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OPINION: Jesse Jackson Outrage Strategy: No Dough, No Go?
Remember when Jesse Jackson challenged XM Satellite Radio for its racist advertising? Probably not, since it never happened. Why he didn't is the question.
In 2006 and 2007, XM ran television commercials that were blatantly racist, at least under a definition set by Mr. Jackson five years earlier. In the commercials, cartoon characters' musical tastes were personified by the radio waves featured in the XM logo. For example, they formed a Beethoven-like mane for a classical music aficionado and the long, bushy moustache of a country-western fan. At the end, as the music of rapper Snoop Dogg plays, a character smiles to show an XM logo as a gold tooth.
Back in 2001, Toyota ran a postcard campaign in which a smiling black face featured a gold tooth with the silhouette of a Toyota RAV 4 SUV. Mr. Jackson then accused Toyota and the Saatchi & Saatchi ad agency of racial insensitivity, saying, "[t]he only thing missing is the watermelon."
Toyota, fearing a threatened boycott, agreed to implement a $7.8 billion diversity program. The company "pledged to make $700 million in contracts and business opportunities available to minority firms each year for a period of ten years."
One would expect Mr. Jackson might now want to use the proposed merger of XM and Sirius Satellite Radio - imminently awaiting approval from the FCC - to exact justice for those hurt by the XM's apparent insensitivity.
But over 20 months have passed since XM's gold tooth commercial first aired. Looking at the Jackson record, one might suspect the lack of motivation is because of money - or, to be more precise, a lack of it.
It's not that XM's radio waves aren't on Mr. Jackson's radar. Mr. Jackson opposes the XM-Sirius merger. He claims "[the merger] will eliminate diversity of content and meaningful opportunities for minority partnership in media ownership. This cannot happen."
Mr. Jackson met with FCC chairman Kevin Martin in January of 2008 to demand that the merged broadcasters lease at least 20 percent of its channels to minority-owned companies. A Jackson-affiliated investment company that was represented at the meeting, Georgetown Partners, has also filed papers with the FCC opposing the merger.
This is just part of a long history of Jackson intervention in the broadcasting industry. In 1997, Mr. Jackson opposed the sale of ten Viacom-owned radio stations. After Viacom created a $2 million dollar minority ownership broadcasting fund, however, Mr. Jackson blessed the sale. The fund, run by Mr. Jackson's friend Warner Session, subsequently funneled $680,000 to Mr. Jackson's Citizen Education Fund (CEF).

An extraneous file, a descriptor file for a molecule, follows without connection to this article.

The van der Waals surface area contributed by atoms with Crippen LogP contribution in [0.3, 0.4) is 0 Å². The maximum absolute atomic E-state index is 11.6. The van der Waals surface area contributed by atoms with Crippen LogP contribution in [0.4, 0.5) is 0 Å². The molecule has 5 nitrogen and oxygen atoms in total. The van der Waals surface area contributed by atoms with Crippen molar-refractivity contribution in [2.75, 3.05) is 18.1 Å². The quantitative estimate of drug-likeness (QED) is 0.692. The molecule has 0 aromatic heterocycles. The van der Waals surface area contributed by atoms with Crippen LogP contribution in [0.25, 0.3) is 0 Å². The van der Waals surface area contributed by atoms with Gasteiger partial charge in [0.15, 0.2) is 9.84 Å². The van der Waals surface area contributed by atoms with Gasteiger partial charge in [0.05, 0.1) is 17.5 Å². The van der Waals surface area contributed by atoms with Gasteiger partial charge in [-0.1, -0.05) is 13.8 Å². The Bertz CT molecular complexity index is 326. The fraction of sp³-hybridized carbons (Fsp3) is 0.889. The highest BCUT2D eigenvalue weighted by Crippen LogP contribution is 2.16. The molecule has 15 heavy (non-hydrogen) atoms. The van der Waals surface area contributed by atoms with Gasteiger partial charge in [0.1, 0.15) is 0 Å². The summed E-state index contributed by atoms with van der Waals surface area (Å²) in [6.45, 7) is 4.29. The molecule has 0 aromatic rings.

Also in the late 1990s, Mr. Jackson opposed the merger of SBC and Ameritech, citing concerns for low-income consumers. Mr. Jackson later changed his mind and supported the merger after his friends at Georgetown Partners - who had no prior telecom experience - became partners in the sale of part of Ameritech's wireless business to GTE. After GTE and Bell Atlantic merged shortly thereafter, Mr. Jackson's CEF benefited from approximately $1 million in donations from the two companies.
What's the difference this time? One thing is undoubtedly money. The Wall Street Journal recently reported that the growth of the satellite radio industry is below expectations and the current state of the economy is expected to slow it further. New car sales, where radios come factory-installed, are slumping and in-store radio sales are down 35 percent against predictions.
At last year's annual meeting, Sirius CEO Mel Karmazin told investors he was "real unhappy" with his company's falling stock value, but assured them "we suck less" in comparison to XM. Motley Fool's Philip Durrell cited XM as his pick for "worst stock" for both 2007 and 2008.
It is a far cry from 2001, when Mr. Jackson helped officiate a meeting in which distributing the bounty of Toyota's "21st Century Diversity Strategy" was discussed.
As the XM-Sirius merger enters its critical final stages, the silence from Jesse Jackson about the questionable XM commercials is deafening. Then again, it is not wholly unexpected. It all seems to be a matter of dollars and cents to him.
David Almasi and Justin Danhof are the staff director and research associate, respectively, of the Project 21 black leadership network.
By Andrew P. Napolitano
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